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Job Impact Statement - Part 575 Prohibited and Regulated Invasive Species

1. Nature of impact: At the outset, compliance with the proposed rule will result in a reduction in the sale of certain listed invasive species. In fact, that is the intention of the proposed regulations. With the reduced sales there may be a reduction in income for businesses selling invasive species, and this may negatively impact jobs at such businesses. However, it is anticipated that by providing grace periods for the management of existing stock of prohibited species, and allowing the sale of certain regulated species subject to conditions, negative impacts to income will be minimized and impacts on jobs will likewise be minimal. It is also anticipated that the sales of alternative, non-invasive, species will increase, which will also act to counter any negative impacts to jobs.

2. Categories and numbers affected: There are approximately 9,000 licensed nursery growers/dealers in New York State that could, depending on the species they sell, be impacted by the proposed rule. Additionally, there are an unknown number of unlicensed pet dealers that may be impacted by the proposed rule if they sell prohibited or regulated invasive species. Unlicensed pet dealers are those that deal in pets other than cats or dogs.

3. Regions of adverse impact: There are no regions in the State where this rule making will have a disproportionate adverse impact on jobs or employment opportunities.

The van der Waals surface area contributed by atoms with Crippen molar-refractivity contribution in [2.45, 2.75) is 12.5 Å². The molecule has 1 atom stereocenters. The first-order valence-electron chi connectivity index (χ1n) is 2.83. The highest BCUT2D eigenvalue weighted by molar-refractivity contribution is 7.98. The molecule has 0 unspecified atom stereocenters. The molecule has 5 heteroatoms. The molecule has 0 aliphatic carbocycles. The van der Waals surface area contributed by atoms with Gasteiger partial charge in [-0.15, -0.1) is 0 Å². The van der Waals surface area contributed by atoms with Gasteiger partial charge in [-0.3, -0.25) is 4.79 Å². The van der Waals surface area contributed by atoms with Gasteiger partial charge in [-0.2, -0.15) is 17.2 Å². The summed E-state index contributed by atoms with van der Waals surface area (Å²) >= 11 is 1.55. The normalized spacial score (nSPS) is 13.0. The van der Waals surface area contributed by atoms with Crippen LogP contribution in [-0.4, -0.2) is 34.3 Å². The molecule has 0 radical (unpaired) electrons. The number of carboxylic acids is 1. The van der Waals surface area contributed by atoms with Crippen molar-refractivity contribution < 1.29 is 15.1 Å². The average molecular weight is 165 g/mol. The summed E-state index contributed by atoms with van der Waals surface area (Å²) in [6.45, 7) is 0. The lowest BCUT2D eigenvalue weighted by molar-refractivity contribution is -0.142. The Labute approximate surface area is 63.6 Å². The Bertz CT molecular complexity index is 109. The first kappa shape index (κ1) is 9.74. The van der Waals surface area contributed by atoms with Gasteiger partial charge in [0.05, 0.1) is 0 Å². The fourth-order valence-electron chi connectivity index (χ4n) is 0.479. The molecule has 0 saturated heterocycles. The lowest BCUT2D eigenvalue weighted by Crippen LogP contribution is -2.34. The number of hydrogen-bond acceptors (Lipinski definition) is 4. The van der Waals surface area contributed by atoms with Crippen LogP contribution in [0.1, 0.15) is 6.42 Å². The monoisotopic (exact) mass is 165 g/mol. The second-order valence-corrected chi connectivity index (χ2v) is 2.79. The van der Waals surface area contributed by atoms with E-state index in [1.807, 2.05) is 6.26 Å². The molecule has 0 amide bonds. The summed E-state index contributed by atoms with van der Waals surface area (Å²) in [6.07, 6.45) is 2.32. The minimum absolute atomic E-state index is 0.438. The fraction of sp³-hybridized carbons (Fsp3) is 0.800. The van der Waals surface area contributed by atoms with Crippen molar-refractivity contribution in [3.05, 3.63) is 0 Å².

4. Minimizing adverse impact: Costs to industry may be offset for the nursery industry by continuing to allow the sale of certain regulated species with conditions attached. Furthermore, the proposed regulations reduce costs by providing for grace periods for certain identified prohibited invasive species. As described above, the regulation specifically provides for a grace period until September 1, 2015 to possess, sell, trade and market Eurasian boars, which will allow current operators of Eurasian boar shooting preserves to recover their initial investments. Similarly, the regulation provides for a one year grace period for the possession, sale, purchase, transportation or introduction of the Japanese Barberry following the effective date of this Part. This provision provides the regulated community time to sell existing stocks, and the ability to transition to alternatives. In this regard, costs may also be offset by offering alternatives to invasive species. Moreover, new businesses promoting commerce in non-invasive and native species may start up.